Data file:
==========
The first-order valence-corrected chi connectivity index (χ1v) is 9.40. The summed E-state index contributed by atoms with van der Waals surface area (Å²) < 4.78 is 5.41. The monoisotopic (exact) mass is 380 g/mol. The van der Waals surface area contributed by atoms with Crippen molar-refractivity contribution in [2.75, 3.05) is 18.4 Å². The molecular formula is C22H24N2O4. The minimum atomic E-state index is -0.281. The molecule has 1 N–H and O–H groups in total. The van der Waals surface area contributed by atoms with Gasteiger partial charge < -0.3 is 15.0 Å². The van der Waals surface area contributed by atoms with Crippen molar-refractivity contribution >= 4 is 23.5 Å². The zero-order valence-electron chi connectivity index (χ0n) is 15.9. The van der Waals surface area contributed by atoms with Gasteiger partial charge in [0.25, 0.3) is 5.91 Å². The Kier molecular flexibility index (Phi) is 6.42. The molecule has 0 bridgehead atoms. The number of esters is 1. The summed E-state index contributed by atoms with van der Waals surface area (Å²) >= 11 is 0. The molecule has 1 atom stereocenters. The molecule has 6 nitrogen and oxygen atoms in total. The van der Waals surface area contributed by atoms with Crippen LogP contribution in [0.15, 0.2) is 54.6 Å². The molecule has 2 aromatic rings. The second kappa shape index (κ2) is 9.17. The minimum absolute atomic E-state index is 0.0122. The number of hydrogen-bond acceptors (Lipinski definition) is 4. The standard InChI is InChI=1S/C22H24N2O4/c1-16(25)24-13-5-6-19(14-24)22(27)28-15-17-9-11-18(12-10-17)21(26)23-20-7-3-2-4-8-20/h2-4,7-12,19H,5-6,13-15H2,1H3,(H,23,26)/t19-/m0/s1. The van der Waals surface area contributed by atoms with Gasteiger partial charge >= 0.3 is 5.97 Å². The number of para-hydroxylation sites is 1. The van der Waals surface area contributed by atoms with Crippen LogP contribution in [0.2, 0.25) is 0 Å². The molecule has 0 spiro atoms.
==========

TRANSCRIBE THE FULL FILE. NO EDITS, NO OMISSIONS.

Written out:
The first-order valence-corrected chi connectivity index (χ1v) is 9.40. The summed E-state index contributed by atoms with van der Waals surface area (Å²) < 4.78 is 5.41. The monoisotopic (exact) mass is 380 g/mol. The van der Waals surface area contributed by atoms with Crippen molar-refractivity contribution in [2.75, 3.05) is 18.4 Å². The molecular formula is C22H24N2O4. The minimum atomic E-state index is -0.281. The molecule has 1 N–H and O–H groups in total. The van der Waals surface area contributed by atoms with Gasteiger partial charge < -0.3 is 15.0 Å². The van der Waals surface area contributed by atoms with Crippen molar-refractivity contribution >= 4 is 23.5 Å². The zero-order valence-electron chi connectivity index (χ0n) is 15.9. The van der Waals surface area contributed by atoms with Gasteiger partial charge in [0.25, 0.3) is 5.91 Å². The Kier molecular flexibility index (Phi) is 6.42. The molecule has 0 bridgehead atoms. The number of esters is 1. The summed E-state index contributed by atoms with van der Waals surface area (Å²) >= 11 is 0. The molecule has 1 atom stereocenters. The molecule has 6 nitrogen and oxygen atoms in total. The van der Waals surface area contributed by atoms with Crippen LogP contribution in [0.15, 0.2) is 54.6 Å². The molecule has 2 aromatic rings. The second kappa shape index (κ2) is 9.17. The minimum absolute atomic E-state index is 0.0122. The number of hydrogen-bond acceptors (Lipinski definition) is 4. The standard InChI is InChI=1S/C22H24N2O4/c1-16(25)24-13-5-6-19(14-24)22(27)28-15-17-9-11-18(12-10-17)21(26)23-20-7-3-2-4-8-20/h2-4,7-12,19H,5-6,13-15H2,1H3,(H,23,26)/t19-/m0/s1. The van der Waals surface area contributed by atoms with Gasteiger partial charge >= 0.3 is 5.97 Å². The number of para-hydroxylation sites is 1. The van der Waals surface area contributed by atoms with Crippen LogP contribution in [0.2, 0.25) is 0 Å². The molecule has 0 spiro atoms.